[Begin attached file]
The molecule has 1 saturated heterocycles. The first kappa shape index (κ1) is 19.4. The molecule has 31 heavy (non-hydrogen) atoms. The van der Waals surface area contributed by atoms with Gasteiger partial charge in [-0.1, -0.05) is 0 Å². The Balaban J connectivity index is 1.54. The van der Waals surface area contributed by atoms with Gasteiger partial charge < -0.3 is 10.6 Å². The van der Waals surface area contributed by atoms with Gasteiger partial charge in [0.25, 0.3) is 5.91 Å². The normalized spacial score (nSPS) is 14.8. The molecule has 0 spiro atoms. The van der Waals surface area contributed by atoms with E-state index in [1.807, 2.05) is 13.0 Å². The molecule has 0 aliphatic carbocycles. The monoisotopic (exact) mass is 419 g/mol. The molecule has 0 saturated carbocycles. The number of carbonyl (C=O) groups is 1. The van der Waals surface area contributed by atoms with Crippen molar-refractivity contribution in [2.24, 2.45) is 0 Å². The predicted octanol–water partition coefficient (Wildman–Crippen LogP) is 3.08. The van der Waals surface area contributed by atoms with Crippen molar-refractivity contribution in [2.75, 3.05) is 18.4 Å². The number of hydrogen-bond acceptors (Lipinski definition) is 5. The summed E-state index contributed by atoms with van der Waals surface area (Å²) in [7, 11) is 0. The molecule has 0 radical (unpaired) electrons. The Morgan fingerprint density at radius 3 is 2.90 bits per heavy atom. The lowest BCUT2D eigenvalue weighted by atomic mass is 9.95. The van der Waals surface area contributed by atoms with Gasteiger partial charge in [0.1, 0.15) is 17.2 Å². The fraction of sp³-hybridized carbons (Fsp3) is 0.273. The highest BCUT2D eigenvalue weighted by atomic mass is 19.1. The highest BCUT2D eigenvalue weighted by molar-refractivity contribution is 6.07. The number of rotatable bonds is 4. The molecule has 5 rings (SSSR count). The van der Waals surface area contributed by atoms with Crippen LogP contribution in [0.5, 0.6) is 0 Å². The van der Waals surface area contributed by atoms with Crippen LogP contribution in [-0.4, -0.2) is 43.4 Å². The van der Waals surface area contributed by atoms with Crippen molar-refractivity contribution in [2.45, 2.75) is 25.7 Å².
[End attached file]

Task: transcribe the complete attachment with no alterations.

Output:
The molecule has 1 saturated heterocycles. The first kappa shape index (κ1) is 19.4. The molecule has 31 heavy (non-hydrogen) atoms. The van der Waals surface area contributed by atoms with Gasteiger partial charge in [-0.1, -0.05) is 0 Å². The Balaban J connectivity index is 1.54. The van der Waals surface area contributed by atoms with Gasteiger partial charge < -0.3 is 10.6 Å². The van der Waals surface area contributed by atoms with Gasteiger partial charge in [0.25, 0.3) is 5.91 Å². The normalized spacial score (nSPS) is 14.8. The molecule has 0 spiro atoms. The van der Waals surface area contributed by atoms with E-state index in [1.807, 2.05) is 13.0 Å². The molecule has 0 aliphatic carbocycles. The monoisotopic (exact) mass is 419 g/mol. The molecule has 0 saturated carbocycles. The number of carbonyl (C=O) groups is 1. The van der Waals surface area contributed by atoms with Crippen molar-refractivity contribution in [2.24, 2.45) is 0 Å². The predicted octanol–water partition coefficient (Wildman–Crippen LogP) is 3.08. The van der Waals surface area contributed by atoms with Crippen molar-refractivity contribution in [2.75, 3.05) is 18.4 Å². The number of hydrogen-bond acceptors (Lipinski definition) is 5. The summed E-state index contributed by atoms with van der Waals surface area (Å²) in [7, 11) is 0. The molecule has 0 radical (unpaired) electrons. The Morgan fingerprint density at radius 3 is 2.90 bits per heavy atom. The lowest BCUT2D eigenvalue weighted by atomic mass is 9.95. The van der Waals surface area contributed by atoms with Gasteiger partial charge in [0.1, 0.15) is 17.2 Å². The fraction of sp³-hybridized carbons (Fsp3) is 0.273. The highest BCUT2D eigenvalue weighted by atomic mass is 19.1. The highest BCUT2D eigenvalue weighted by molar-refractivity contribution is 6.07. The number of rotatable bonds is 4. The molecule has 5 rings (SSSR count). The van der Waals surface area contributed by atoms with Crippen LogP contribution in [0.5, 0.6) is 0 Å². The van der Waals surface area contributed by atoms with Crippen LogP contribution in [-0.4, -0.2) is 43.4 Å². The van der Waals surface area contributed by atoms with Crippen molar-refractivity contribution in [2.45, 2.75) is 25.7 Å².